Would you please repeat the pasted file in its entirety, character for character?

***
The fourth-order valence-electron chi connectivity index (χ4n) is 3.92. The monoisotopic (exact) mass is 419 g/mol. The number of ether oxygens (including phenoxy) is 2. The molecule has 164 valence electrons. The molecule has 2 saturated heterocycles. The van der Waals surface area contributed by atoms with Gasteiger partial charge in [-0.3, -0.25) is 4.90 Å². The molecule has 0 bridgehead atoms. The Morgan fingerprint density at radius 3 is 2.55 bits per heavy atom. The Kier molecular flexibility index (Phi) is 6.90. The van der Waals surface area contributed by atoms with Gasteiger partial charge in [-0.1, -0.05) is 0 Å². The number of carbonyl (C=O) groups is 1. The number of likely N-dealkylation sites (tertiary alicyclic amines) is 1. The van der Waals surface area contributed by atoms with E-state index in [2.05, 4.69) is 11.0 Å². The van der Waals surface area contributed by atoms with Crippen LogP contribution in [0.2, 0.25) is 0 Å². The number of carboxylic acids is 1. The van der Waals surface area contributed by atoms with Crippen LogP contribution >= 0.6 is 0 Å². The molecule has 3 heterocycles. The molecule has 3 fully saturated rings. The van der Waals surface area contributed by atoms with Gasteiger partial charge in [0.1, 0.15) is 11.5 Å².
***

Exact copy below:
The fourth-order valence-electron chi connectivity index (χ4n) is 3.92. The monoisotopic (exact) mass is 419 g/mol. The number of ether oxygens (including phenoxy) is 2. The molecule has 164 valence electrons. The molecule has 2 saturated heterocycles. The van der Waals surface area contributed by atoms with Gasteiger partial charge in [-0.3, -0.25) is 4.90 Å². The molecule has 0 bridgehead atoms. The Morgan fingerprint density at radius 3 is 2.55 bits per heavy atom. The Kier molecular flexibility index (Phi) is 6.90. The van der Waals surface area contributed by atoms with Gasteiger partial charge in [-0.1, -0.05) is 0 Å². The number of carbonyl (C=O) groups is 1. The number of likely N-dealkylation sites (tertiary alicyclic amines) is 1. The van der Waals surface area contributed by atoms with E-state index in [2.05, 4.69) is 11.0 Å². The van der Waals surface area contributed by atoms with Crippen LogP contribution in [0.2, 0.25) is 0 Å². The number of carboxylic acids is 1. The van der Waals surface area contributed by atoms with Crippen LogP contribution >= 0.6 is 0 Å². The molecule has 3 heterocycles. The molecule has 3 fully saturated rings. The van der Waals surface area contributed by atoms with Gasteiger partial charge in [0.1, 0.15) is 11.5 Å².